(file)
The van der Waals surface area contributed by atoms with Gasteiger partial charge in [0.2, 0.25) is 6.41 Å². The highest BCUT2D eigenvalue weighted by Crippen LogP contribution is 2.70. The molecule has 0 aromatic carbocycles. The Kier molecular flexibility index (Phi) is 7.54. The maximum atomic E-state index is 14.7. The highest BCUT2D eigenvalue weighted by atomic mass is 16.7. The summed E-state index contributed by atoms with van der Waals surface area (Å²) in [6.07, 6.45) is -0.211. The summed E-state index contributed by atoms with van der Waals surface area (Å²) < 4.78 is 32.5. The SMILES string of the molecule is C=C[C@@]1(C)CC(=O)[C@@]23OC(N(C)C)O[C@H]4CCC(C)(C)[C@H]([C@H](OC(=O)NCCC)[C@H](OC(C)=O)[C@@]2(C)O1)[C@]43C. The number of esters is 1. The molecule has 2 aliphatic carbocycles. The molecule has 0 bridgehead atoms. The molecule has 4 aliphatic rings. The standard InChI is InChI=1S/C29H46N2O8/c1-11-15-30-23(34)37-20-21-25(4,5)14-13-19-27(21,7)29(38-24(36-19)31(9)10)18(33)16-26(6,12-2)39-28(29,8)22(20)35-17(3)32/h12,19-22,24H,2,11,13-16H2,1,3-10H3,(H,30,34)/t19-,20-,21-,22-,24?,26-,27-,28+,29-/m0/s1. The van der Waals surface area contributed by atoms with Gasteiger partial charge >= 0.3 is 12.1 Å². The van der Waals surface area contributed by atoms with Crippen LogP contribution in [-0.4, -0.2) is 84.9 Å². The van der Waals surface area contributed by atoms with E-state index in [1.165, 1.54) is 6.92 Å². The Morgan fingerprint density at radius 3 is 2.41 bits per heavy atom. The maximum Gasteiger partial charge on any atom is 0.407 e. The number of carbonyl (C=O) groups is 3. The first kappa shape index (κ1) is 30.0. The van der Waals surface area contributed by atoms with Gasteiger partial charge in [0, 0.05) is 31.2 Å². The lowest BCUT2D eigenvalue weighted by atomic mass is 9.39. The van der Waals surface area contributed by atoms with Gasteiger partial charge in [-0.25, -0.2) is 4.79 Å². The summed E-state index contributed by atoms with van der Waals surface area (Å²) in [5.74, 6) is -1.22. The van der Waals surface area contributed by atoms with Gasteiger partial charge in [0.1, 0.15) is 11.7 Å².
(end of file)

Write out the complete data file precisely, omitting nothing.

The van der Waals surface area contributed by atoms with Gasteiger partial charge in [0.2, 0.25) is 6.41 Å². The highest BCUT2D eigenvalue weighted by Crippen LogP contribution is 2.70. The molecule has 0 aromatic carbocycles. The Kier molecular flexibility index (Phi) is 7.54. The maximum atomic E-state index is 14.7. The highest BCUT2D eigenvalue weighted by atomic mass is 16.7. The summed E-state index contributed by atoms with van der Waals surface area (Å²) in [6.07, 6.45) is -0.211. The summed E-state index contributed by atoms with van der Waals surface area (Å²) < 4.78 is 32.5. The SMILES string of the molecule is C=C[C@@]1(C)CC(=O)[C@@]23OC(N(C)C)O[C@H]4CCC(C)(C)[C@H]([C@H](OC(=O)NCCC)[C@H](OC(C)=O)[C@@]2(C)O1)[C@]43C. The number of esters is 1. The molecule has 2 aliphatic carbocycles. The molecule has 0 bridgehead atoms. The molecule has 4 aliphatic rings. The standard InChI is InChI=1S/C29H46N2O8/c1-11-15-30-23(34)37-20-21-25(4,5)14-13-19-27(21,7)29(38-24(36-19)31(9)10)18(33)16-26(6,12-2)39-28(29,8)22(20)35-17(3)32/h12,19-22,24H,2,11,13-16H2,1,3-10H3,(H,30,34)/t19-,20-,21-,22-,24?,26-,27-,28+,29-/m0/s1. The van der Waals surface area contributed by atoms with Gasteiger partial charge >= 0.3 is 12.1 Å². The van der Waals surface area contributed by atoms with Crippen LogP contribution in [-0.4, -0.2) is 84.9 Å². The van der Waals surface area contributed by atoms with E-state index in [1.165, 1.54) is 6.92 Å². The Morgan fingerprint density at radius 3 is 2.41 bits per heavy atom. The maximum Gasteiger partial charge on any atom is 0.407 e. The number of carbonyl (C=O) groups is 3. The first kappa shape index (κ1) is 30.0. The van der Waals surface area contributed by atoms with Gasteiger partial charge in [0, 0.05) is 31.2 Å². The lowest BCUT2D eigenvalue weighted by atomic mass is 9.39. The van der Waals surface area contributed by atoms with Gasteiger partial charge in [-0.25, -0.2) is 4.79 Å². The summed E-state index contributed by atoms with van der Waals surface area (Å²) in [5.74, 6) is -1.22. The van der Waals surface area contributed by atoms with Gasteiger partial charge in [0.1, 0.15) is 11.7 Å².